It was unavoidable though, you can’t rewrite a main character and plotline without some significant struggle. I didn’t get the draft quite as close to completion as I would have hoped but I’m very pleased with the progress made.
It’s a young adult fantasy novel about a teenage boy who finds himself trapped in another relm where humans are routinely harvested, enslaved, and replaced by changlings. There’s a lot more excitement packed in there but I don’t want to give too many details before I’ve finalized the first draft, in case I change things up!

After this book is done, I already have several others lined up in my mind. Another young adult (or maybe middle grade, we’ll see) and childrens, which I also plan to illustrate myself. I can hardly wait, I just wish I had more hours in the day to get things done!

What I’m working on

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Mammal anatomy study

On my sketchbook today; comparing leg structure of mammals! This study came from the scientific illustration course I’m auditing. I think it’s great practice. I wish I had some live animals around to draw though. I feel like I should do this for every body part. Over and over again until it sinks into my permanent memory. I barely have time for that though.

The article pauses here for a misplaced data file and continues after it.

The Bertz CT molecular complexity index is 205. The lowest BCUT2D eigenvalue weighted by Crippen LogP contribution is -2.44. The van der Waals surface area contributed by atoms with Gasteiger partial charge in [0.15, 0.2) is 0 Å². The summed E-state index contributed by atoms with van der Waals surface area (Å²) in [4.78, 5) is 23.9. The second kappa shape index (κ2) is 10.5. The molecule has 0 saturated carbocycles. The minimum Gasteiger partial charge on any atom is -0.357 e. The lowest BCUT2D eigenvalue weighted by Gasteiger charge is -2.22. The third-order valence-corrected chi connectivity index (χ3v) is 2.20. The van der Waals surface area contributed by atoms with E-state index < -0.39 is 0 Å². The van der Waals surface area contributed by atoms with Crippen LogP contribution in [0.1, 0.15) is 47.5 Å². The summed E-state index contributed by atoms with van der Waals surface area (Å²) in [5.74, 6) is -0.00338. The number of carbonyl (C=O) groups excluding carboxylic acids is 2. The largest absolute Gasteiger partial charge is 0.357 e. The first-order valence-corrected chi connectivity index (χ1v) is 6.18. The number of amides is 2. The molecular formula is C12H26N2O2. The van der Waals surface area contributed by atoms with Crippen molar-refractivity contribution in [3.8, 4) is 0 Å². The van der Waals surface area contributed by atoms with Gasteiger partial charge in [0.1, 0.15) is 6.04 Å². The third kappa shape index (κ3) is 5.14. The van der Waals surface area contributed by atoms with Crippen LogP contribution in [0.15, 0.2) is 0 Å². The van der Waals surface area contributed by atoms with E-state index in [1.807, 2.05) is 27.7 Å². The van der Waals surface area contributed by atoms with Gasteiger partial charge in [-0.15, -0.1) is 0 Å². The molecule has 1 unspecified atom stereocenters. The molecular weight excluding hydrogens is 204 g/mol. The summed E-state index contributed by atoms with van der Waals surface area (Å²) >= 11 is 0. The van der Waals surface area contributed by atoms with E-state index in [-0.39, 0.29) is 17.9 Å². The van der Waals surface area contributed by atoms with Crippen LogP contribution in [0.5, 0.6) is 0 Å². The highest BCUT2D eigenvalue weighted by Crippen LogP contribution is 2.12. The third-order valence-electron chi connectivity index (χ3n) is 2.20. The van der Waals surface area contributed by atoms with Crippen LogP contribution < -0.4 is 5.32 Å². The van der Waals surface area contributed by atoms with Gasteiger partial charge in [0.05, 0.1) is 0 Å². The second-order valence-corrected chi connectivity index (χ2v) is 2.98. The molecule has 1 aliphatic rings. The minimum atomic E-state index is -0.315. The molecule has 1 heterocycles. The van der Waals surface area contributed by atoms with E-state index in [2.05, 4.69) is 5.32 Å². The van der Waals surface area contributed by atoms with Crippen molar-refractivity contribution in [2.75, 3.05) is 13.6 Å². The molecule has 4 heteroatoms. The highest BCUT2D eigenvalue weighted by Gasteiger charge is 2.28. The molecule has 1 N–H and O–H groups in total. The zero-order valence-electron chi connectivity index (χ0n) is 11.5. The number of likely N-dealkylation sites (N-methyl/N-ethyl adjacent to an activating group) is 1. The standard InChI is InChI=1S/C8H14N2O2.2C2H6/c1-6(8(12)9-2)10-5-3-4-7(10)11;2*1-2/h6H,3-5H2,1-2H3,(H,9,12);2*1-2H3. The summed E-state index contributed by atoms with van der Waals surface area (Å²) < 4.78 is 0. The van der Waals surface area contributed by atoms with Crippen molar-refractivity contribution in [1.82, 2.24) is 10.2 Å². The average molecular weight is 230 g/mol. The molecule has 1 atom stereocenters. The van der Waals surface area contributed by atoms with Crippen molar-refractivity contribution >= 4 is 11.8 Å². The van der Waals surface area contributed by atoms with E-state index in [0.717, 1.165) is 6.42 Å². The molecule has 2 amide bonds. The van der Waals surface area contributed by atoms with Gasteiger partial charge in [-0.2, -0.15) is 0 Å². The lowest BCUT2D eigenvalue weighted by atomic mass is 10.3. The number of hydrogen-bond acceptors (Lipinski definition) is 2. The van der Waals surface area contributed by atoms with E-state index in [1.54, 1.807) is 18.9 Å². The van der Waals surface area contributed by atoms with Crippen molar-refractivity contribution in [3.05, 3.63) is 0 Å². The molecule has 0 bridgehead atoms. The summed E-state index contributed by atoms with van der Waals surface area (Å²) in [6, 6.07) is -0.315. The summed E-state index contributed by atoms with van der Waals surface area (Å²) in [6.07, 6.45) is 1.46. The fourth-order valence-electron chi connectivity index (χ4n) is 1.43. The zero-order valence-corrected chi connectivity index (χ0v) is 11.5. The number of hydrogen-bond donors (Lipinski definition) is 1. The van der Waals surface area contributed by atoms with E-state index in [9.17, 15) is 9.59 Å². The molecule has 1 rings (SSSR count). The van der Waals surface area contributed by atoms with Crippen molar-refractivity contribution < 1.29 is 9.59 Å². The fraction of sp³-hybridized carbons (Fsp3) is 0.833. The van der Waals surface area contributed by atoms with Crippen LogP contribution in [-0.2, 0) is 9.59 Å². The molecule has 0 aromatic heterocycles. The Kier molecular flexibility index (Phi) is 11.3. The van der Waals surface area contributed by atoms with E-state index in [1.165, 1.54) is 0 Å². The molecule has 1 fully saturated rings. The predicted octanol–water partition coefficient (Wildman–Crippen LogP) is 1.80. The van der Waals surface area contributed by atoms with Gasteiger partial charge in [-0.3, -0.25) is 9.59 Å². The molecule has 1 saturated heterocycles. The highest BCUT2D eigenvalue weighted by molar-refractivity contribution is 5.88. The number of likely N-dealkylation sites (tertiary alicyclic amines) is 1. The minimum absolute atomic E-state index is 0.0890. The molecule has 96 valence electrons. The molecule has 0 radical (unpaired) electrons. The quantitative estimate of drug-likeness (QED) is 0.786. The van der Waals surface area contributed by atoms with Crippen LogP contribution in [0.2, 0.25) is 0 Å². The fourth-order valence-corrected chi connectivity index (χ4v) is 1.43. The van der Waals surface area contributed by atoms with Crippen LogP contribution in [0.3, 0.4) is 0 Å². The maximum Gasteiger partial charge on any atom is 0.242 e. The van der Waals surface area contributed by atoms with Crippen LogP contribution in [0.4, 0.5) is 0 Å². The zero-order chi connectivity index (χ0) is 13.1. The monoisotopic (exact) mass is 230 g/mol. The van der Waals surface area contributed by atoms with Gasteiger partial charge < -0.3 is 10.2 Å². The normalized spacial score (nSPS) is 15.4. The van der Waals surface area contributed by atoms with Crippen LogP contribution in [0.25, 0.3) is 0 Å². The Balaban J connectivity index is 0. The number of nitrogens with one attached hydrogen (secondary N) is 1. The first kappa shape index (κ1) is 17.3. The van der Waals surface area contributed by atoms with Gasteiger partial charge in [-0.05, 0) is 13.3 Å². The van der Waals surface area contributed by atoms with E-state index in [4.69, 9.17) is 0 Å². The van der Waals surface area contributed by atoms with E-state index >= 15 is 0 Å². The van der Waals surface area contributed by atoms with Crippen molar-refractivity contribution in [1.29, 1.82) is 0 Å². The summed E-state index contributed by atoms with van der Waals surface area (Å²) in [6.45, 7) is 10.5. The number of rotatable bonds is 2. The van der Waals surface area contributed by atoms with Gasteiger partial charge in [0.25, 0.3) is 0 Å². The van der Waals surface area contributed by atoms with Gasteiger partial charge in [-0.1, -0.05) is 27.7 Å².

I’m also currently working on a little project that will be added to my portfolio once finished. I’m doing a few colouring pages for my daughter’s school of their new mascot. They didn’t commission me to or anything, I figure I’ll just make 3 or 4 images and send them along with a note of permission to print/reproduce etc. as a donation. I don’t know if there’s a specific protocol for this kind of thing, but hey if they use it, great! I contributed! If not, well whatever at least I added to my portfolio right?